I used to think I would have achieved financial independence and could call it a day at work when I reach my retirement target of a million dollars.

I was wrong. Faced with a longer life expectancy, the rising cost of living, ongoing support for my ageing parents and an estimated overseas education bill of about $500,000 to be chalked up by my two kids in the coming years, I had to redo my sums.

To mitigate this risk, I've shifted my focus to ensuring lifelong cash flows or income sources - which we can call an income goal - that would fund my golden years, instead of just achieving a certain magic number.

Having an income (better still, if it is inflation-protected) throughout my golden years is now a measure of my success in retirement planning.

This income goal has a few important characteristics:
•The cash flows should be regular and sustainable.
•They should generate enough income for me to live on at all times, whether the economy is up or down.

A good way to get started is to work out the cash flows you need, followed by the crucial step of matching the investments that will generate income sources to fund the desired cash flows.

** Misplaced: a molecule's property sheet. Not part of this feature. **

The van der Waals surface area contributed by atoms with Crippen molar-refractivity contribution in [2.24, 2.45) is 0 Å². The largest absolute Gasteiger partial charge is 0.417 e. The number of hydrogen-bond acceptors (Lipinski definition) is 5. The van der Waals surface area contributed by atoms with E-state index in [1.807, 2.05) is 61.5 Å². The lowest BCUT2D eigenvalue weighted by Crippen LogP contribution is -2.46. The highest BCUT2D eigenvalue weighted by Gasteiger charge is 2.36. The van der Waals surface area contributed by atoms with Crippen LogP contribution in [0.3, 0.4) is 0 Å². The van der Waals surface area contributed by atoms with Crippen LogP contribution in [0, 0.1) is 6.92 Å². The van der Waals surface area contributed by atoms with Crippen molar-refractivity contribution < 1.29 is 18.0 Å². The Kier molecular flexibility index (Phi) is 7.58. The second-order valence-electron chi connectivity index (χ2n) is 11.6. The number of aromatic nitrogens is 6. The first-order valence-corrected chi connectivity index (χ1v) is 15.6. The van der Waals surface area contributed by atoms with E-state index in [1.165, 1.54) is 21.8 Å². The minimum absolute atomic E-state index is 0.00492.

To make it easy to work out my cash flow needs, I pictured a money pyramid, much like a food pyramid, with the basic subsistence category of needs at the bottom.

Here, I would include essentials, such as food, housing, medical, insurance, utilities, and allowance to parents. It is prudent to project realistically how much you would need (say, $3,500) to sustain these retirement essentials. And I would want to ensure that the income flows required to fund these needs are safe, predictable and guaranteed.

Begin by listing the regular, sustainable and guaranteed recurring income flows (say, $1,500) that you already have and work out the cash flow gap ($2,000), before deciding how this gap could be closed.
This is where the two annuities I own would come in handy as they would potentially provide two streams of "guaranteed" income flows totalling about $1,700 per month.

Other financial instruments that would qualify are bank savings, monies and investments parked in my Supplementary Retirement Scheme account, dividend payments from real estate investment trusts (Reits), coupon payouts from bonds and preferred stocks, and rental income from investment properties.